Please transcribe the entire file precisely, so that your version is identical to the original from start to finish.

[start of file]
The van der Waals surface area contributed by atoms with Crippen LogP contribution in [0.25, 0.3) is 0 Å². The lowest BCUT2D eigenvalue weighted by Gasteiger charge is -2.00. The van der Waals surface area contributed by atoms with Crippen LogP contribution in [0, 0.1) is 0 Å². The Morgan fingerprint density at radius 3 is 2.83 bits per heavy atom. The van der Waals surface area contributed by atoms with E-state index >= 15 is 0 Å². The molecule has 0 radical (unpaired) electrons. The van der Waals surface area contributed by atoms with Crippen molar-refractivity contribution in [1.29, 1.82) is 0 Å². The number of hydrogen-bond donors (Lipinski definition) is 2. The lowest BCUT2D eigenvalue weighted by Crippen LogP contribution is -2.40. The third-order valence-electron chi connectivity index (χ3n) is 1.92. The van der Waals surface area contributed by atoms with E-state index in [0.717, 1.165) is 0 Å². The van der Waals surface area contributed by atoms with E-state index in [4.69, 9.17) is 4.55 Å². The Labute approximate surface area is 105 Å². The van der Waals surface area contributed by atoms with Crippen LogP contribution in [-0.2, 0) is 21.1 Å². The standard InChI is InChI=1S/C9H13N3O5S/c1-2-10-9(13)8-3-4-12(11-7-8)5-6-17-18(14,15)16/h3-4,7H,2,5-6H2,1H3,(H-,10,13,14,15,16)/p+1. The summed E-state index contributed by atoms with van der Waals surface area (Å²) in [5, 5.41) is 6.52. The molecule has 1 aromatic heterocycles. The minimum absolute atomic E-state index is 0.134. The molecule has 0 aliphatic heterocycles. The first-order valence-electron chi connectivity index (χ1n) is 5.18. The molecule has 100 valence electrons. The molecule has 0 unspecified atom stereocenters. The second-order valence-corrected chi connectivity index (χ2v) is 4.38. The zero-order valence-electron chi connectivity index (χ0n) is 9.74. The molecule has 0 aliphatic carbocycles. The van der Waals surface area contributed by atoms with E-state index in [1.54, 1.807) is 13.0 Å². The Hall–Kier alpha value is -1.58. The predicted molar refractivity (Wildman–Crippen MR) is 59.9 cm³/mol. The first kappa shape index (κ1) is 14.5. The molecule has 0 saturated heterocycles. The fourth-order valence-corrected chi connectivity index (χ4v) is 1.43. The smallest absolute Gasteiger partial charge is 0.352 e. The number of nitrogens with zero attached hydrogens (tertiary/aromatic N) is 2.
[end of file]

The van der Waals surface area contributed by atoms with Crippen LogP contribution in [0.25, 0.3) is 0 Å². The lowest BCUT2D eigenvalue weighted by Gasteiger charge is -2.00. The van der Waals surface area contributed by atoms with Crippen LogP contribution in [0, 0.1) is 0 Å². The Morgan fingerprint density at radius 3 is 2.83 bits per heavy atom. The van der Waals surface area contributed by atoms with E-state index >= 15 is 0 Å². The molecule has 0 radical (unpaired) electrons. The van der Waals surface area contributed by atoms with Crippen molar-refractivity contribution in [1.29, 1.82) is 0 Å². The number of hydrogen-bond donors (Lipinski definition) is 2. The lowest BCUT2D eigenvalue weighted by Crippen LogP contribution is -2.40. The third-order valence-electron chi connectivity index (χ3n) is 1.92. The van der Waals surface area contributed by atoms with E-state index in [0.717, 1.165) is 0 Å². The van der Waals surface area contributed by atoms with E-state index in [4.69, 9.17) is 4.55 Å². The Labute approximate surface area is 105 Å². The van der Waals surface area contributed by atoms with Crippen LogP contribution in [-0.2, 0) is 21.1 Å². The standard InChI is InChI=1S/C9H13N3O5S/c1-2-10-9(13)8-3-4-12(11-7-8)5-6-17-18(14,15)16/h3-4,7H,2,5-6H2,1H3,(H-,10,13,14,15,16)/p+1. The summed E-state index contributed by atoms with van der Waals surface area (Å²) in [5, 5.41) is 6.52. The molecule has 1 aromatic heterocycles. The minimum absolute atomic E-state index is 0.134. The molecule has 0 aliphatic heterocycles. The first-order valence-electron chi connectivity index (χ1n) is 5.18. The molecule has 100 valence electrons. The molecule has 0 unspecified atom stereocenters. The second-order valence-corrected chi connectivity index (χ2v) is 4.38. The zero-order valence-electron chi connectivity index (χ0n) is 9.74. The molecule has 0 aliphatic carbocycles. The van der Waals surface area contributed by atoms with E-state index in [1.54, 1.807) is 13.0 Å². The Hall–Kier alpha value is -1.58. The predicted molar refractivity (Wildman–Crippen MR) is 59.9 cm³/mol. The first kappa shape index (κ1) is 14.5. The molecule has 0 saturated heterocycles. The fourth-order valence-corrected chi connectivity index (χ4v) is 1.43. The smallest absolute Gasteiger partial charge is 0.352 e. The number of nitrogens with zero attached hydrogens (tertiary/aromatic N) is 2.